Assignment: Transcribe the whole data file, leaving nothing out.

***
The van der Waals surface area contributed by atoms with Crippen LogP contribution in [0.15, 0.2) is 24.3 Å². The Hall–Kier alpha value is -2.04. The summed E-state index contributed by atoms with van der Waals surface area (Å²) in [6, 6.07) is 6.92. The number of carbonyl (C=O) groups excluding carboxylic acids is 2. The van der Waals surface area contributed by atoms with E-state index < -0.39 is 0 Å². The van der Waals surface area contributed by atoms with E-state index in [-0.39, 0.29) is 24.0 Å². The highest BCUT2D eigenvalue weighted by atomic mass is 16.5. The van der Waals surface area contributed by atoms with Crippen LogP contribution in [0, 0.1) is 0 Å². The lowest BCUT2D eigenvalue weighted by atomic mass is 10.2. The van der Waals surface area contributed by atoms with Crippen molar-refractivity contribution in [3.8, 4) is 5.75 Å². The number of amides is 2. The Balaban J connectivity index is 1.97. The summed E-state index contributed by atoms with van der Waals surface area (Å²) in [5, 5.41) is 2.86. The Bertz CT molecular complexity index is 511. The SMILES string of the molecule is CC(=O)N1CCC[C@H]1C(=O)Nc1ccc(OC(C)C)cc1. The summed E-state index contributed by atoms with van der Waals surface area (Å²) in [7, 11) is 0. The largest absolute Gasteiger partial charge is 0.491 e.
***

The van der Waals surface area contributed by atoms with Crippen LogP contribution in [0.15, 0.2) is 24.3 Å². The Hall–Kier alpha value is -2.04. The summed E-state index contributed by atoms with van der Waals surface area (Å²) in [6, 6.07) is 6.92. The number of carbonyl (C=O) groups excluding carboxylic acids is 2. The van der Waals surface area contributed by atoms with E-state index < -0.39 is 0 Å². The van der Waals surface area contributed by atoms with E-state index in [-0.39, 0.29) is 24.0 Å². The highest BCUT2D eigenvalue weighted by atomic mass is 16.5. The van der Waals surface area contributed by atoms with Crippen LogP contribution in [0, 0.1) is 0 Å². The lowest BCUT2D eigenvalue weighted by atomic mass is 10.2. The van der Waals surface area contributed by atoms with Crippen molar-refractivity contribution in [3.8, 4) is 5.75 Å². The number of amides is 2. The Balaban J connectivity index is 1.97. The summed E-state index contributed by atoms with van der Waals surface area (Å²) in [5, 5.41) is 2.86. The Bertz CT molecular complexity index is 511. The SMILES string of the molecule is CC(=O)N1CCC[C@H]1C(=O)Nc1ccc(OC(C)C)cc1. The summed E-state index contributed by atoms with van der Waals surface area (Å²) in [7, 11) is 0. The largest absolute Gasteiger partial charge is 0.491 e.